By Brandon HENSLEY
Performers from Aloha Allure came to say “Mele Kalikimaka” to the Twelve Oaks Senior Lodge last week, but it was one of the center’s own members that stole the show.
Barbara Dempsey, owner of Aloha Allure that teaches Polynesian and Hawaiian dance fitness, came with a group of six to treat Twelve Oaks members to a Hawaiian-themed Christmas performance.
Dressed in leis and Christmas attire, the group, consisting of Michelle Stanton, Beth Ahlers and her children Abby, Tori, Priscilla and Ben, danced and sang holiday tunes such as “Joy to the World” and “Santa Claus is Coming to Town.”
Eventually, they got Twelve Oaks resident Bill Hughes to come up and dance, and even play with poi balls, tethered balls which are a key part of Polynesian dance.
Hughes was hardly shy. He spent the minutes before the performance talking about how much he loves boogie woogie music, and said to look up a video online of pianist Silvan Zinng playing “Jingle Bells.” (The video is in fact very impressive.)
During “Rudolph the Red-Nosed Reindeer,” Hughes ad-libbed the end of the song and sang, “Gonna have a beer with me” instead of, “You’ll go down in history.”
Dempsey told the audience what he said, and everyone laughed.
“I was in the Marines for six years. We have to modify it a little,” said Hughes.
The music was provided by Elsie Anderson, a small elderly woman with bright red hair. She strapped her accordion on and spent the afternoon walking around trying to galvanize the room.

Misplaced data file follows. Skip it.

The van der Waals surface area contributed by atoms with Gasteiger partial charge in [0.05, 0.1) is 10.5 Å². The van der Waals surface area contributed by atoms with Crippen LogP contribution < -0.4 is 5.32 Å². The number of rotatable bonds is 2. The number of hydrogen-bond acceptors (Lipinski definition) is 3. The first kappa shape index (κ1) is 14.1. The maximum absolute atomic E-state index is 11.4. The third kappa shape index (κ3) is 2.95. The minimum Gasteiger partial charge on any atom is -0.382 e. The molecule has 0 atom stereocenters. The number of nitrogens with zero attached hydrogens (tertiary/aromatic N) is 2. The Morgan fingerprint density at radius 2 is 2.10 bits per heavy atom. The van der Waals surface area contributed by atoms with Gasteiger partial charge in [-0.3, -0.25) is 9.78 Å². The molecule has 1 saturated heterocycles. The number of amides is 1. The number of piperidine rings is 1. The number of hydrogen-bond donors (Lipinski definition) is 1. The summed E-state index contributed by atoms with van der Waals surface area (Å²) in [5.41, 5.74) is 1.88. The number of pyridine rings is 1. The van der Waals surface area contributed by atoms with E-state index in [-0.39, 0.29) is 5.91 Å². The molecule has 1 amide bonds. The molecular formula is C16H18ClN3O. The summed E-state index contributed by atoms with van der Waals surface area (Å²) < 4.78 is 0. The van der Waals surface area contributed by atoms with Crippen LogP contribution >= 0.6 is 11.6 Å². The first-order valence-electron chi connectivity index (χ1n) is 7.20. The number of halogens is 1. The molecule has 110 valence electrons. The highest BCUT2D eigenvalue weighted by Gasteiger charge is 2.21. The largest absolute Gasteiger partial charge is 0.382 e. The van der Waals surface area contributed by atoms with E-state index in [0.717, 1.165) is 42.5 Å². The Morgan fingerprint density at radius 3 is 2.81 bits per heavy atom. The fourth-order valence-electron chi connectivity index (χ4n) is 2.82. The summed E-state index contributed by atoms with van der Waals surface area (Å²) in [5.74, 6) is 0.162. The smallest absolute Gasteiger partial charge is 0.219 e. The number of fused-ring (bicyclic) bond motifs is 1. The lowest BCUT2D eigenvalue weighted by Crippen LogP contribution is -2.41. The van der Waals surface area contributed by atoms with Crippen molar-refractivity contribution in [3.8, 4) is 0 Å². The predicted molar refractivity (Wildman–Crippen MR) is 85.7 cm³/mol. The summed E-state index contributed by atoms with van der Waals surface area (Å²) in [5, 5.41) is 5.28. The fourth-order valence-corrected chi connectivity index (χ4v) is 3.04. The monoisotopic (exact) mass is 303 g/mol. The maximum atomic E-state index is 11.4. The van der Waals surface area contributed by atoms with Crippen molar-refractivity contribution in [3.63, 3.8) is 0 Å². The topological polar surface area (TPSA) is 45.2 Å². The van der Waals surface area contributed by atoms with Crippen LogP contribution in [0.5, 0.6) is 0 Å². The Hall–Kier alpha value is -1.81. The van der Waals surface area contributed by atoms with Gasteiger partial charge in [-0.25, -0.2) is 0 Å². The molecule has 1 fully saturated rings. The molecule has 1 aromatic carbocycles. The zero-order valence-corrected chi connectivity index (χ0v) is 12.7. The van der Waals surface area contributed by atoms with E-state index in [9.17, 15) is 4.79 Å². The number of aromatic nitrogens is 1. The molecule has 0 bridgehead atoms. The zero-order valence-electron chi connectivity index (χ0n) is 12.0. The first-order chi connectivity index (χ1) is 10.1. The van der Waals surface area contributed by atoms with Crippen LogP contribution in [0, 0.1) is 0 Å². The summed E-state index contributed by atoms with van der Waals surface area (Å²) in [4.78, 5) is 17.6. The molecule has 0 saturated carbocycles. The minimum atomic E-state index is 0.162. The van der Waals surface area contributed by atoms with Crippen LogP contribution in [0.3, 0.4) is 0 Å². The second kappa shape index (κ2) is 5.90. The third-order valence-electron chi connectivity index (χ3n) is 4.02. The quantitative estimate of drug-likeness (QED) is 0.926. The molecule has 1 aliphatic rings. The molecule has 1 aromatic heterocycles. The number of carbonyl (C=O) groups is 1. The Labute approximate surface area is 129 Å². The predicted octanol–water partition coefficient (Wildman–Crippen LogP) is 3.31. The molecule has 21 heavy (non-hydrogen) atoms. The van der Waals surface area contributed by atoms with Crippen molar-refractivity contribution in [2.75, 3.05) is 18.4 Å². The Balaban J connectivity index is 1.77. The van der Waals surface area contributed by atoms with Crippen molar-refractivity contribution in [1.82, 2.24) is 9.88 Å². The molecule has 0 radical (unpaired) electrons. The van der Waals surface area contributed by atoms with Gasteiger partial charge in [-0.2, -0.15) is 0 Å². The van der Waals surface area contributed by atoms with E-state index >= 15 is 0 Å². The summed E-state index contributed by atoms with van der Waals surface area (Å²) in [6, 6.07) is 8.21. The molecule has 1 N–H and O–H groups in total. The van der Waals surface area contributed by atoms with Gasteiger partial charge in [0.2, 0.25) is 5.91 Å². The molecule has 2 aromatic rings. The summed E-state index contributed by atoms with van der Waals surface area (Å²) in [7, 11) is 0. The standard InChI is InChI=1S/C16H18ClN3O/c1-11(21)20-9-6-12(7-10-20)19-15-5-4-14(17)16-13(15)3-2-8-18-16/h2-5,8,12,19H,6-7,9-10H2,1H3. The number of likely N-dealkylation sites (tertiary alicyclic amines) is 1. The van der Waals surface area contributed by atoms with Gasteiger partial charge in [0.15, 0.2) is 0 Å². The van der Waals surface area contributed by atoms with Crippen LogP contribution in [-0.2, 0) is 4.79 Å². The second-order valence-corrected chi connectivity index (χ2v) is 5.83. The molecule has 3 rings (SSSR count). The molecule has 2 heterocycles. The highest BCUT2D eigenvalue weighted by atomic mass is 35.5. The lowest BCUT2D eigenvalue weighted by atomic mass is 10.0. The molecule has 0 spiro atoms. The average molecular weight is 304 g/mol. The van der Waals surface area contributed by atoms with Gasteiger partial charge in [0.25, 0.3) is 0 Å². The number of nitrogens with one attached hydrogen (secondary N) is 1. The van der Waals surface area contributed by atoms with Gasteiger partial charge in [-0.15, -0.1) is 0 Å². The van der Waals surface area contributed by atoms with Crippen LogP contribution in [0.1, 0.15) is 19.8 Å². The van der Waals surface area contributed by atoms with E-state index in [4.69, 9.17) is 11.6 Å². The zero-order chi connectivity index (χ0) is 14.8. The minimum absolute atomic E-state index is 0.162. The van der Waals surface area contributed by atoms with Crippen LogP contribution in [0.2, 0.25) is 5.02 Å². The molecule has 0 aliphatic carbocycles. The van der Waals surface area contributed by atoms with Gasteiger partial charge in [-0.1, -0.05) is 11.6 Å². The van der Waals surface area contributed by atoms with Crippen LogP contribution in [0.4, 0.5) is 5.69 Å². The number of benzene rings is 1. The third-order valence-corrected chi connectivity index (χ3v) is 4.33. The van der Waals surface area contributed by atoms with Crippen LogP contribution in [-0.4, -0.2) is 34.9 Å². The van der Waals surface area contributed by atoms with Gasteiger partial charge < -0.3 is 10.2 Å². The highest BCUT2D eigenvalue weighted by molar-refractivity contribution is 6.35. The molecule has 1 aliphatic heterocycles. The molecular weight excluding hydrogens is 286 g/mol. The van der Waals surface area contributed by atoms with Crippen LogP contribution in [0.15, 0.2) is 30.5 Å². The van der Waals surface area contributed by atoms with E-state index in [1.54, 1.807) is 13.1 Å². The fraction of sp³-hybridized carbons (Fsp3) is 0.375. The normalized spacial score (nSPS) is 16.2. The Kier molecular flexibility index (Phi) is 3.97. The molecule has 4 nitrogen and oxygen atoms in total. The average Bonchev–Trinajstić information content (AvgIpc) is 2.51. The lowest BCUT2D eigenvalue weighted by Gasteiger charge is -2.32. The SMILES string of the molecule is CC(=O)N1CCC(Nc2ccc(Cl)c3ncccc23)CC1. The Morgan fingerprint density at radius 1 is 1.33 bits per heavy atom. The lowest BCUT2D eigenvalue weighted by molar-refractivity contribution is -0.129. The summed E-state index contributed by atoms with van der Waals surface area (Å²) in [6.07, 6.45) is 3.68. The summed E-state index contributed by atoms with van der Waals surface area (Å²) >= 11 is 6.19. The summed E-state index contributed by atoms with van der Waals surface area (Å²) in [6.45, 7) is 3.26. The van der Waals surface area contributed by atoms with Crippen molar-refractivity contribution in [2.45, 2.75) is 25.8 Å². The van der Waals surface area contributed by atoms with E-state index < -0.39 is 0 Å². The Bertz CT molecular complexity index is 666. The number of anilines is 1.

She wouldn’t say how old she was, only that she has been playing the accordion since 8 years old. As far her being able to stand up with that heavy instrument attached to her, “It’s gets harder, but I still manage,” said Anderson, who had another gig to play later that night.
For Dempsey, she teaches weekly hula and other dance classes at the Community Center of La Cañada Flintridge as well as the golf shop her husband Patrick owns in Tujunga.
Stanton approached Dempsey one day and asked, “Barb, do you ever do things for seniors?” When Dempsey said yes, Stanton asked, “Do you think we could?”
There wasn’t much time to prepare for the Twelve Oaks performance. Dempsey said the Ahlers kids had two lessons prior, while Stanton had six weeks.
“It was corny, but it was fun,” said Dempsey, and added she enjoyed watching Hughes.
“I have to come early and watch, and see who’s physically able to do something,” she said of picking out volunteers, as Hughes was. “Once music the starts, it’s an odd transformation and I don’t care how old you are or how little.”
Dempsey also said the dancing has helped Stanton.
“It’s helped her come out of her shell,” she said.
Dempsey had knee surgery from a torn meniscus in 2011. She took a “Hot Hula” class at 24 Hour Fitness to get back in shape, and then got certified. A technique she uses to help people grasp the movement of Polynesian dancing is to reach out and pretend to squeeze an orange and then drop it and move their arm to the side.
It’s the same thing she helps her sister-in-law with who has Parkinson’s. Helping people like that is something that is special to Dempsey.
“Oh man, it makes you feel on top of the world. I’m just so happy,” she said.
For information about Dempsey’s classes, visit alohaallure.com.